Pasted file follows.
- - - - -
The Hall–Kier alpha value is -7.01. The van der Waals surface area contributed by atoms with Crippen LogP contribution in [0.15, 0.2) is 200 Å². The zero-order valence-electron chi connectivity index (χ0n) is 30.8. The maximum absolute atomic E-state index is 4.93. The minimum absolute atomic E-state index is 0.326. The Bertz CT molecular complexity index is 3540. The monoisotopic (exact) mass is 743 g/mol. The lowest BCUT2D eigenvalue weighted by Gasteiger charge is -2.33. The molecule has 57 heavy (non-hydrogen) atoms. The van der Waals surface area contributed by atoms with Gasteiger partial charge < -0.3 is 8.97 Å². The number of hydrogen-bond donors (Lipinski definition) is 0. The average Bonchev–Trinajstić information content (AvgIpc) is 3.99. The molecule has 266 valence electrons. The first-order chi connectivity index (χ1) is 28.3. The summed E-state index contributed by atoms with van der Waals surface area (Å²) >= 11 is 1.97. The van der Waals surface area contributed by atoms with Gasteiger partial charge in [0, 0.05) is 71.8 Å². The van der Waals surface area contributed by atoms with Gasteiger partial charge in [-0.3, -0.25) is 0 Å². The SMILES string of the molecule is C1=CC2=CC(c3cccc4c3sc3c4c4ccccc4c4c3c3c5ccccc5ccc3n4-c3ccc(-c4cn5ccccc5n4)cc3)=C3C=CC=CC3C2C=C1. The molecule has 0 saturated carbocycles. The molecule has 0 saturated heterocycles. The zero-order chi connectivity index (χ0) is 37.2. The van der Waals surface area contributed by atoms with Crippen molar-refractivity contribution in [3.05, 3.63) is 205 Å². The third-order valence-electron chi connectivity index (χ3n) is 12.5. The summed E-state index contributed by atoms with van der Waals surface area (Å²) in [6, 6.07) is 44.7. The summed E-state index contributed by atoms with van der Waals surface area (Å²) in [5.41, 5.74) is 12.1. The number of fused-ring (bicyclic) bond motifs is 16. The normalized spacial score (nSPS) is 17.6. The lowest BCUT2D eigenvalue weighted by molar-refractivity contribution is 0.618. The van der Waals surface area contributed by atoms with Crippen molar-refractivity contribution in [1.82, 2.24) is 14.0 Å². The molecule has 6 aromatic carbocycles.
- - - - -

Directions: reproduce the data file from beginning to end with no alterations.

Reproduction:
The Hall–Kier alpha value is -7.01. The van der Waals surface area contributed by atoms with Crippen LogP contribution in [0.15, 0.2) is 200 Å². The zero-order valence-electron chi connectivity index (χ0n) is 30.8. The maximum absolute atomic E-state index is 4.93. The minimum absolute atomic E-state index is 0.326. The Bertz CT molecular complexity index is 3540. The monoisotopic (exact) mass is 743 g/mol. The lowest BCUT2D eigenvalue weighted by Gasteiger charge is -2.33. The molecule has 57 heavy (non-hydrogen) atoms. The van der Waals surface area contributed by atoms with Gasteiger partial charge < -0.3 is 8.97 Å². The number of hydrogen-bond donors (Lipinski definition) is 0. The average Bonchev–Trinajstić information content (AvgIpc) is 3.99. The molecule has 266 valence electrons. The first-order chi connectivity index (χ1) is 28.3. The summed E-state index contributed by atoms with van der Waals surface area (Å²) >= 11 is 1.97. The van der Waals surface area contributed by atoms with Gasteiger partial charge in [0, 0.05) is 71.8 Å². The van der Waals surface area contributed by atoms with Gasteiger partial charge in [-0.3, -0.25) is 0 Å². The SMILES string of the molecule is C1=CC2=CC(c3cccc4c3sc3c4c4ccccc4c4c3c3c5ccccc5ccc3n4-c3ccc(-c4cn5ccccc5n4)cc3)=C3C=CC=CC3C2C=C1. The molecule has 0 saturated carbocycles. The molecule has 0 saturated heterocycles. The zero-order chi connectivity index (χ0) is 37.2. The van der Waals surface area contributed by atoms with Crippen molar-refractivity contribution in [3.05, 3.63) is 205 Å². The third-order valence-electron chi connectivity index (χ3n) is 12.5. The summed E-state index contributed by atoms with van der Waals surface area (Å²) in [6, 6.07) is 44.7. The summed E-state index contributed by atoms with van der Waals surface area (Å²) in [5.41, 5.74) is 12.1. The number of fused-ring (bicyclic) bond motifs is 16. The normalized spacial score (nSPS) is 17.6. The lowest BCUT2D eigenvalue weighted by molar-refractivity contribution is 0.618. The van der Waals surface area contributed by atoms with Crippen molar-refractivity contribution in [1.82, 2.24) is 14.0 Å². The molecule has 6 aromatic carbocycles.